And the association is continuing to look at additional ways that REALTORS® can better serve all communities without discrimination. Drawing on focus group input from multicultural real estate practitioners, The Fair Housing at 50 report offers four challenges for how NAR, local associations, and individual REALTORS® can step up their role in promoting access to housing opportunities:
- Increase diversity in leadership and representation at NAR and within local associations. Expanding collaborations between multicultural real estate associations and REALTOR® associations can help foster inclusion and improve diversity in leadership training programs.
- Promote awareness of fair housing issues. NAR should continue to discuss the persistent challenges of housing discrimination and increase education among members about the state of racial segregation and economic disparities.
- Support state and local efforts to expand housing options. Local REALTOR® associations can collaborate with other organizations to support referenda, policy recommendations, and residential projects that promote fair housing and look at the connections with school quality, healthy communities and economic opportunities.
- Advocate for national strategies. NAR should continue its leadership role in championing policies that expand housing opportunities, reduce disparities in access to homeownership, and address persistent economic inequalities.
At the NAR Board of Directors’ meeting at the end of the week, Diversity Committee Chairman Tim Hur, ABR, CIPS, managing broker at Point Horizon Real Estate in Duluth, Ga., read a resolution commemorating the anniversary of the law and affirming NAR’s commitment to seek federal legislation providing equality in housing opportunity based on sexual orientation and gender identity. (The Code of Ethics has already added those categories to its list of protected classes.)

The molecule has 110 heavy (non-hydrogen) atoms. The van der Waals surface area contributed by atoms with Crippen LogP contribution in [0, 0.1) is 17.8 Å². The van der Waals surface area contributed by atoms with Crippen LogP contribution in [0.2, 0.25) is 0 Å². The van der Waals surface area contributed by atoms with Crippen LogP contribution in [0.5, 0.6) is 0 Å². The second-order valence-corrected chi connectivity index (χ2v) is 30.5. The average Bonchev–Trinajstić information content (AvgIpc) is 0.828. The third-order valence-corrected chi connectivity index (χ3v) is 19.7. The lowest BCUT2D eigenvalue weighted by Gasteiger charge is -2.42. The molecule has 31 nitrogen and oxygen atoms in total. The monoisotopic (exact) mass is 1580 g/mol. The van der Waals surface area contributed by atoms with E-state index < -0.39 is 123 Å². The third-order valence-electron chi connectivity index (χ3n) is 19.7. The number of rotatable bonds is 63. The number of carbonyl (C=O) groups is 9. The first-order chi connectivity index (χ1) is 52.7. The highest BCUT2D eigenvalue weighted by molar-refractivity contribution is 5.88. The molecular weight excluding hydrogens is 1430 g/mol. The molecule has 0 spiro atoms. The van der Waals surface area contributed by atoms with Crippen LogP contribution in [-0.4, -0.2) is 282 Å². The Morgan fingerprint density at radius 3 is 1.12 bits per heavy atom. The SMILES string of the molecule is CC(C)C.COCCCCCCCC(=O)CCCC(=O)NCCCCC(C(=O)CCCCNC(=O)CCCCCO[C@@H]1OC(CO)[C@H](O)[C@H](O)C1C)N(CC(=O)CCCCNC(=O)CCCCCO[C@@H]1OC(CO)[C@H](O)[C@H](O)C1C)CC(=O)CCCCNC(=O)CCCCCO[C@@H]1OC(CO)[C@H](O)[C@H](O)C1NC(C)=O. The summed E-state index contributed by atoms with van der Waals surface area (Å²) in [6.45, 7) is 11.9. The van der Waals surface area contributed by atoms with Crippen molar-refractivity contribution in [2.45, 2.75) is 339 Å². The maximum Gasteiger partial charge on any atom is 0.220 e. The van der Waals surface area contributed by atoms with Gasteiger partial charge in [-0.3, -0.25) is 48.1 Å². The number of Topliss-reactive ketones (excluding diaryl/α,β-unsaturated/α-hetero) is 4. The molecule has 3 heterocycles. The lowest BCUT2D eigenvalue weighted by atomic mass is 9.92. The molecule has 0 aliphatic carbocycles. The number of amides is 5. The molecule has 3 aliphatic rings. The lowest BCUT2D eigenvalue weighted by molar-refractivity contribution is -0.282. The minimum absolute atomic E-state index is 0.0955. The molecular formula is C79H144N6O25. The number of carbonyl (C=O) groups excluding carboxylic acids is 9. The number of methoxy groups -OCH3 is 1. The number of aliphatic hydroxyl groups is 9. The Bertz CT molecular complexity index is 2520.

And while these history-making commitments to legal equality are laudable, they underscore a truth powerfully conveyed by a poet named Joseph Green at the opening session of the meetings: “Let us agree that laws are not magic, merely guidelines and aspirations, blueprints with consequences. Only the actions of people can transmogrify circumstances, correct the projection of a life’s trajectory. That’s why the motto is ‘fair housing makes us stronger,’ not ‘the fair housing act makes us stronger.’”
As difficult as it is to pass sweeping civil rights laws, changing a culture is even more complicated. The pursuit of fairness will continue as long as it has to.